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On This Date in Sports May 6, 1973: WHAlers

The New England Whalers defeat the Winnipeg Jets 9-6 in Game 5 of a seven-game series at the Boston Garden to claim the first championship in the World Hockey Association. Leading the way for the Whalers is Larry Pleau, a Boston native, who nets a hat trick, scoring 12 goals in the postseason. Tommy Webster added two goals as the Whalers won the first AVCO Cup.

Looking to duplicate the formula of the ABA and its challenge to the NBA, the World Hockey Association began in 1972 looking to take on the NHL. The upstart league drew headlines right away, as it was able to lure away Bobby Hull from the Chicago Black Hawks, signing with the Winnipeg Jets. At the same time, Boston Bruins Goalie Gerry Cheevers left after winning the Stanley Cup to play with the Cleveland Crusaders.

The new league had its doubters, and the NHL aggressively tried to block it by expanding again, adding the New York Islanders and Atlanta Flames. The Islanders were designed to prevent the WHA from making its mark in the New York area at the Nassau Coliseum, which had been successful for the New York Nets of the ABA.

The New England Whalers, coached by Jack Kelly, were the top team in the WHA’s first season, posting a record of 46-30-2, while the Winnipeg Jets, led by player-coach Bobby Hull were the top team in the Western Conference with a record of 43-31-4. Both teams were heads above the rest of the competition, dominating their respective divisions on the way to the AVCO Cup Finals. The Whalers needed five games in each of the first two rounds best of seven series beating the Ottawa Nationals and Cleveland Crusaders. The Jets, meanwhile, took out the Minnesota Fighting Saints in five games and swept the Houston Aeros in four straight games.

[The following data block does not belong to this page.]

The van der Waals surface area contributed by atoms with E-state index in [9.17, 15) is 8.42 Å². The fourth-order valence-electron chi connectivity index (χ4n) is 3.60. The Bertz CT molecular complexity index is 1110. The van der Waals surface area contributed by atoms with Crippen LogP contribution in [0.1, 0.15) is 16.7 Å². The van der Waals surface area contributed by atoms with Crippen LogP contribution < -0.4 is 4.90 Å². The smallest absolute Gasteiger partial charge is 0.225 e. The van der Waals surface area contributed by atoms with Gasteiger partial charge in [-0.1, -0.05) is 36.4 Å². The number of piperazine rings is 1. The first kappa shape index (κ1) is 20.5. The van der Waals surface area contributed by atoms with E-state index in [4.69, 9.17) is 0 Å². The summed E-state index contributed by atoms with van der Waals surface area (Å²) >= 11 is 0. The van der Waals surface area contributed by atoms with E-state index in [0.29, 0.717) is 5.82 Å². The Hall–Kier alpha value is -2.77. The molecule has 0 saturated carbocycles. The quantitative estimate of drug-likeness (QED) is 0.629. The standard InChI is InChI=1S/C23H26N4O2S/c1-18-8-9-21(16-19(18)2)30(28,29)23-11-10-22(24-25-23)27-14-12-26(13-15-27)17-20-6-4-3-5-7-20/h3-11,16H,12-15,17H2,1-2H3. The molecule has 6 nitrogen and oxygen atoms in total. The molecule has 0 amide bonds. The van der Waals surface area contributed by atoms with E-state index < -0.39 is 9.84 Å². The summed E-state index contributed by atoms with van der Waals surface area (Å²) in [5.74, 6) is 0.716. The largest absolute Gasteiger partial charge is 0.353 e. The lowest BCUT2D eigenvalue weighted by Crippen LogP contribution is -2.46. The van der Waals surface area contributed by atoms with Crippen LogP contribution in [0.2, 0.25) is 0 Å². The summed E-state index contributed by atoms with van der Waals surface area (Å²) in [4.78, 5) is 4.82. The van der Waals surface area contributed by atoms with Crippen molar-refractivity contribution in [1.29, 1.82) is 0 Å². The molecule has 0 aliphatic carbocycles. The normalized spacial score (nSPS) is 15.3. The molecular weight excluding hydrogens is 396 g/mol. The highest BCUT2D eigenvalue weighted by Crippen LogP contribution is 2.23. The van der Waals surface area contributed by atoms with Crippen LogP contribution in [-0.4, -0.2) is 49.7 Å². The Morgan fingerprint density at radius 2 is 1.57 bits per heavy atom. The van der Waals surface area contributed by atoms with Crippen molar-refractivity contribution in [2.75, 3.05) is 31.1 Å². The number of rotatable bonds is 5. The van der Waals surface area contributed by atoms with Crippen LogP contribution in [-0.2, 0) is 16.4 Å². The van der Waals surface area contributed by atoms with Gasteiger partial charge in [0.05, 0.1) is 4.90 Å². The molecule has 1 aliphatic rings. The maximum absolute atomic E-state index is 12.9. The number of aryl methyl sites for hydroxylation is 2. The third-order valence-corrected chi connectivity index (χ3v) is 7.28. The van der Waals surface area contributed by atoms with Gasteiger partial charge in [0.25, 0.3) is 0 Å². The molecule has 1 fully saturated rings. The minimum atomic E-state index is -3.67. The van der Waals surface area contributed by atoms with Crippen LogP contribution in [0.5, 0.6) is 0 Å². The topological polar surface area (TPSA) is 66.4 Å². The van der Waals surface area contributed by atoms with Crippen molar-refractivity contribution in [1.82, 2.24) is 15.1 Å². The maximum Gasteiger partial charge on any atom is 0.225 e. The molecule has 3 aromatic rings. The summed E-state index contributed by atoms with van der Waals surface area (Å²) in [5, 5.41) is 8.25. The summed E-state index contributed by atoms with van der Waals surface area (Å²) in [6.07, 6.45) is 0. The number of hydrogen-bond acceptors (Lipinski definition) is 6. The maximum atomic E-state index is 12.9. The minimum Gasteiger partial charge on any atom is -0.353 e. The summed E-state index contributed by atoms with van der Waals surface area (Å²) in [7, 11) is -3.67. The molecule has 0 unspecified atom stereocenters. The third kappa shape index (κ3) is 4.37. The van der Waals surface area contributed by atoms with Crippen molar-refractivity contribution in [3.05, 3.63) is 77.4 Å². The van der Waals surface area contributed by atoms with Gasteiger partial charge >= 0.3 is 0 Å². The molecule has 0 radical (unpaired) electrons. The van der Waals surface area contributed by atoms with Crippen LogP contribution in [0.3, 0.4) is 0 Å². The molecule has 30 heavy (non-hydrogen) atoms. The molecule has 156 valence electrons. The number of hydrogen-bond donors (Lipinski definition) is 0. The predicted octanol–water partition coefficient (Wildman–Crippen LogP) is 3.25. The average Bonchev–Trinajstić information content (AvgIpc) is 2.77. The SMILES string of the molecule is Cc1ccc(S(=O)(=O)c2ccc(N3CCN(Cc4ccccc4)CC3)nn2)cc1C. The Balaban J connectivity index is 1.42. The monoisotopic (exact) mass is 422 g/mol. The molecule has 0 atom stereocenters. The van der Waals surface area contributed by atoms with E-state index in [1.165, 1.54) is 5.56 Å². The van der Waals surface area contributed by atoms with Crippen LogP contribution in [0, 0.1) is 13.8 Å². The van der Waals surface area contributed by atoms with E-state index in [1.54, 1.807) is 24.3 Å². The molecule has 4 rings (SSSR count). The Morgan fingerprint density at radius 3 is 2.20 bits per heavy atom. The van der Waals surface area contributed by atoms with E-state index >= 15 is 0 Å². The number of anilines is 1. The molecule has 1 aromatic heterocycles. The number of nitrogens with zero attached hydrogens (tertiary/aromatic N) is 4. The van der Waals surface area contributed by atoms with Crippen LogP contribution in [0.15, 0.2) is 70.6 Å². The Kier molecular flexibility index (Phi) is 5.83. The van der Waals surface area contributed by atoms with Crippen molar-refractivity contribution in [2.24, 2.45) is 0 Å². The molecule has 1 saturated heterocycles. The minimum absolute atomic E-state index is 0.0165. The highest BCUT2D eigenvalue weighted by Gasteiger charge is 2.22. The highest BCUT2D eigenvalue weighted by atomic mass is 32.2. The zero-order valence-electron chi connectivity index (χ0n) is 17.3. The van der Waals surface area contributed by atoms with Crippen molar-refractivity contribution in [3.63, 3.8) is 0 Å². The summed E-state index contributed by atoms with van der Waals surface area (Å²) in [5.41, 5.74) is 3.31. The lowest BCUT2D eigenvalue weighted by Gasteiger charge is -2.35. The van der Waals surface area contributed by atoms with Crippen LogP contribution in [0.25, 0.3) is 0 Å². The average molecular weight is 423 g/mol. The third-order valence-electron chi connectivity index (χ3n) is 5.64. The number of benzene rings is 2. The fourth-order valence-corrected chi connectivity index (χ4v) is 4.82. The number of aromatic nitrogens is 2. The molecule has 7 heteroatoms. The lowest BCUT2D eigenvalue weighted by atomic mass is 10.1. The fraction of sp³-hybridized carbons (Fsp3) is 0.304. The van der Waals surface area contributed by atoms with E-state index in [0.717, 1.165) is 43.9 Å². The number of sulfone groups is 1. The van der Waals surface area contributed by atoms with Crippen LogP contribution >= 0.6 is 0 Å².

The Whalers jumped out early in the AVCO Cup Finals, winning the opener at home 7-2 on April 29th. After a two-day layoff, the teams would play four straight days due to arena scheduling conflicts. In Game 2 in Winnipeg, the Whalers had the scoring touch again, lighting the lamp seven times to win 7-4. After the Jets got back in the series with a 4-3 win at home in Game 3, the series shifted back to Boston, where the Whalers won 4-2 in Game 4 to take a commanding 3-1 series lead.

 Game 5 would be a back-and-forth battle as both teams had the scoring touch. The Whalers started things early as Tommy Webster scored 21 seconds into the game. New England would eventually build a 5-2 lead in the first period with goals from Larry Pleau, Guy Smith, Rick Ley, and Tim Sheehy. With Danny Johnson and Norm Beaudin scoring for Winnipeg. Webster struck early again in the second period to make it 6-2 in favor of the Whalers before the Jets began to make a furious comeback. With goals from Beaudin, Milt Black, and Bob Woytowich, the Jets clawed to within one goal in the third period.  However, Larry Pleau scored twice in two minutes to complete the hat trick and finish off the Jets' hopes of extending the series. Tim Sheehy capped the scoring with an empty-net goal as the Whalers won the first AVCO Cup.

The WHA was mocked by some in hockey circles for selling the naming rights to its championship trophy. The AVCO Cup had a creative design with a free-floating etched crystal globe embedded in the stem of the cup. Sadly, the AVCO Cup was not finished in time for the Whalers to celebrate, and they were forced to skate around the ice with their Eastern Divisional trophy, earning more mockery for the WHA. After the Whalers' victory, team president Harold Baldwin issued a challenge to the NHL to play the winner of the Stanley Cup Finals between the Montreal Canadiens and Chicago Black Hawks.

Just for the Hell of it, Brass Bonanza.